Writing to an invisible audience, sweeping your heart out into a boundless Universe not knowing who is listening to it beat or whether the thump will be embraced or cast aside, is a courageous act. Fortunately for me, at some point during the writing of my last book, In Sweet Company: Conversations With Extraordinary Women […]
“… for me, spiritual practice is making the bed, defrosting dinner, and so on. It’s not magical or removed; it’s about how I discover and reveal myself as I do things that are ordinary.” — Miriam Polster, IN SWEET COMPANY: CONVERSATIONS WITH EXTRAORDINARY WOMEN ABOUT LIVING THE SPIRITUAL LIFE
One Saturday afternoon when I was eight, when the last sun of Autumn bleached the sidewalks of Detroit a pale gray, I drove with my Dad, a mechanical and electrical engineer, to the home of a longtime client whose sputtering furnace was in need of immediate repair. Dad was doing the man a favor coming out to his house on a weekend. He invited me to assist him in this kindness.
I remember walking the cement driveway that led to the back the house, the tufts of brown grass that grew in the cracks in the concrete. Dad rapped on the sliding glass door off the patio. The man slid the door open, greeted him warmly, and ushered him inside. I turned to follow him into the house. “You stay here, honey, and play on the patio,” he said, “while I go down into the basement and look at this thing. I won’t be too long.”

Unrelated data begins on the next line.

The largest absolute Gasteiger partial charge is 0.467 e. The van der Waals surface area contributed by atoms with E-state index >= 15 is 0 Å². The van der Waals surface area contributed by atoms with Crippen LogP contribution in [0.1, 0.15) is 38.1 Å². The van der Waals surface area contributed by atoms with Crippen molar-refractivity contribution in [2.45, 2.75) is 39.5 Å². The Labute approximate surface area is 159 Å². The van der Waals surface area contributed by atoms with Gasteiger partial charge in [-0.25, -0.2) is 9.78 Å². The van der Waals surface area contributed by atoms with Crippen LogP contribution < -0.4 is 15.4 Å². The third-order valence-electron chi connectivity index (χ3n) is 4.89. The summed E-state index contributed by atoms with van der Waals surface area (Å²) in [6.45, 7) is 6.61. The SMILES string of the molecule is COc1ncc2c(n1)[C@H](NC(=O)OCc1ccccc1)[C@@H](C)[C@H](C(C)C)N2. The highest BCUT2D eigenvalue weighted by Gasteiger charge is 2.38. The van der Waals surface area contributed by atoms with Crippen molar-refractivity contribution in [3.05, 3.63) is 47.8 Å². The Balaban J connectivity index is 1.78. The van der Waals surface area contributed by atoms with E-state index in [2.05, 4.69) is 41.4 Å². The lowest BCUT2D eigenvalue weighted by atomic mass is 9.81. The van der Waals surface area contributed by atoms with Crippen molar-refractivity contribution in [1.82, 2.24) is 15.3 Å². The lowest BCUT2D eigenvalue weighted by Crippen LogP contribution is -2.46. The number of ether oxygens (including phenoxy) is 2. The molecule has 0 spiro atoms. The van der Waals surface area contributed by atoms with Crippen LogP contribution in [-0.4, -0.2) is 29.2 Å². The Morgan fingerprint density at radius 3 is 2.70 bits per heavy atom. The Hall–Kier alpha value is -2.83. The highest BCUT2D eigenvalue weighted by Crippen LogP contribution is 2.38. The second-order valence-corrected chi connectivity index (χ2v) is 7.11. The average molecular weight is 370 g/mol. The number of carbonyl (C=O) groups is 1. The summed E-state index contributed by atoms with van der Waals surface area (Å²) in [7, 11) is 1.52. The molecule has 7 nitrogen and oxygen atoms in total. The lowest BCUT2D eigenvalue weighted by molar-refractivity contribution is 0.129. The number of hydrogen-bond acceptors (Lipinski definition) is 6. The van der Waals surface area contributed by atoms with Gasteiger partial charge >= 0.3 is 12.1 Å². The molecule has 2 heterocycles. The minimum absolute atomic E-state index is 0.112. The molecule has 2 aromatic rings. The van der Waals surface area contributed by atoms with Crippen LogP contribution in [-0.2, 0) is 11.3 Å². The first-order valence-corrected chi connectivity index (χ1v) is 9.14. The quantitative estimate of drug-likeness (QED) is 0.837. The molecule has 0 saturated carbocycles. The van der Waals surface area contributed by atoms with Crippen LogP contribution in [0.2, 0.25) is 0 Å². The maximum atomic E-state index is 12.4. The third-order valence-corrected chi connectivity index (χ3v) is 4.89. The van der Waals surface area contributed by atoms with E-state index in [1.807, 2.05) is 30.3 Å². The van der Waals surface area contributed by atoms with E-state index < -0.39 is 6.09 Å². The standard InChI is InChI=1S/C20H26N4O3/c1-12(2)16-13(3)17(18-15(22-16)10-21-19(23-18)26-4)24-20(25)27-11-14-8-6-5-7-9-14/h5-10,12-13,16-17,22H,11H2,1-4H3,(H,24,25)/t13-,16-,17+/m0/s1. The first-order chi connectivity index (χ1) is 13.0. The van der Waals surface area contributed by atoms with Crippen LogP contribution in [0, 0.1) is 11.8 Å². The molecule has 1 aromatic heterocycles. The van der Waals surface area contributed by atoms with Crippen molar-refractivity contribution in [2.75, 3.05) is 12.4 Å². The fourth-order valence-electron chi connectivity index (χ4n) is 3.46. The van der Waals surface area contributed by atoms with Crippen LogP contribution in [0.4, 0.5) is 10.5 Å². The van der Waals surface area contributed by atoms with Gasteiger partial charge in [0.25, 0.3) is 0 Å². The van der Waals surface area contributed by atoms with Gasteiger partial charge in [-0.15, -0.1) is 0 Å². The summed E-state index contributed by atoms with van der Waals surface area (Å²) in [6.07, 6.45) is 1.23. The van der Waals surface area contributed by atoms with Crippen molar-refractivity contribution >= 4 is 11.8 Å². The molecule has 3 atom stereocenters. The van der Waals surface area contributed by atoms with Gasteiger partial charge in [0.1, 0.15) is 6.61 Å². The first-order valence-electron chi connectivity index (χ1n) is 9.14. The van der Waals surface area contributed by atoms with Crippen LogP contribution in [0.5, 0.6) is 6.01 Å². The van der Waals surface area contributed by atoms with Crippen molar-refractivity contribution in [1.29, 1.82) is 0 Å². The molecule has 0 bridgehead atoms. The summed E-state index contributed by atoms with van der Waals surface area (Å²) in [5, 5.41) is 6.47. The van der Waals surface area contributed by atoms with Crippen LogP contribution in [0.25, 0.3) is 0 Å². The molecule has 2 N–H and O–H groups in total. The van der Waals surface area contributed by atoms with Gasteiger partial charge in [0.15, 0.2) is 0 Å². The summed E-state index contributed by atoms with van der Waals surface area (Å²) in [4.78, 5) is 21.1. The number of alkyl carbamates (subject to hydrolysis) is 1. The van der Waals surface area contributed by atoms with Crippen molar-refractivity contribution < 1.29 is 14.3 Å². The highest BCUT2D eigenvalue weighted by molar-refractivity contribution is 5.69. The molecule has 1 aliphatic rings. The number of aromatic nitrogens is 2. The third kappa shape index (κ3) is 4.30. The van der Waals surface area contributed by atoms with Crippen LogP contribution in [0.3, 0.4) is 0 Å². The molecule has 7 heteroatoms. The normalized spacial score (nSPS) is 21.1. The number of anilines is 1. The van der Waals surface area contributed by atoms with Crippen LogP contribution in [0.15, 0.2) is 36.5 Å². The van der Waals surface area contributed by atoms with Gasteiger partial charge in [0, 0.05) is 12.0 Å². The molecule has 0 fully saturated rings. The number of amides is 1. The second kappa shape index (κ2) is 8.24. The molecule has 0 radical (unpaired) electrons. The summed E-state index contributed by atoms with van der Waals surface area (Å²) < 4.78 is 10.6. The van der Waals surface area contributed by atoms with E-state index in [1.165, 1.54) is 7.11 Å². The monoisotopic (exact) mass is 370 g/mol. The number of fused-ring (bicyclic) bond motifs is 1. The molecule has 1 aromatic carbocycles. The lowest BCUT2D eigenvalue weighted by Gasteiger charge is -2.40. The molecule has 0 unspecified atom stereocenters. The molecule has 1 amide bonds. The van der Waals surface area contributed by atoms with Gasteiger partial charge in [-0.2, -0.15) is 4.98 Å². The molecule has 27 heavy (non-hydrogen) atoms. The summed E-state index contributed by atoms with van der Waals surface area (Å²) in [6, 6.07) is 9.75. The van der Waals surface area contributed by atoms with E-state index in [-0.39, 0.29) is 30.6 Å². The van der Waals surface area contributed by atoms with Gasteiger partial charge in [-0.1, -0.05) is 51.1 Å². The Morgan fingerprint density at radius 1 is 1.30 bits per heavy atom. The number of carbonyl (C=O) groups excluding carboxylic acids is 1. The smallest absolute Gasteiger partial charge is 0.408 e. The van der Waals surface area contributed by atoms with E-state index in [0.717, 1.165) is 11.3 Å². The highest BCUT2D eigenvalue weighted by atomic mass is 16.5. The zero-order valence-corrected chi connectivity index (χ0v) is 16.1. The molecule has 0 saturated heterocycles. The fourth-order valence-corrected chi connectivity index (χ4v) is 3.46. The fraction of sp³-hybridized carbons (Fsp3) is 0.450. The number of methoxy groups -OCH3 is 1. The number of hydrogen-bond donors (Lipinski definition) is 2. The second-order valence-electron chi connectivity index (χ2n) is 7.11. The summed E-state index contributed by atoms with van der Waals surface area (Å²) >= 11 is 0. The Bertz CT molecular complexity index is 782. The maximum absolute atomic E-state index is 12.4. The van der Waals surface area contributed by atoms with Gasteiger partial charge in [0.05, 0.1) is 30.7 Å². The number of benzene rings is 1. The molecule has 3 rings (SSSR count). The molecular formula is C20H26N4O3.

I sat on the patio and followed a trail of red ants with my eyes. I watched the wind spin leaves around the yard. I found a good stick. After a while the patio door slid open and my Dad walked outside. He was very quiet. Stilted. Almost wooden. I looked into his face. There were tears in his eyes.
He averted my gaze and walked back down the driveway toward the car. I ran after him, struggling to keep pace. When I caught up to him I grabbed his thick, freckled hand. I tried to comfort him. I also wanted to know what had made my Daddy cry.
When we reached the car, he opened the passenger door and I climbed onto the seat. I looked at him, into his eyes, and he sighed. “It used to be that a man’s handshake could be trusted,” he said. He closed the door, walked around the car and slid behind the wheel. We drove quietly home.
The value of a promise. A father’s tears. A daughter’s standard. In these ways, I honor my father.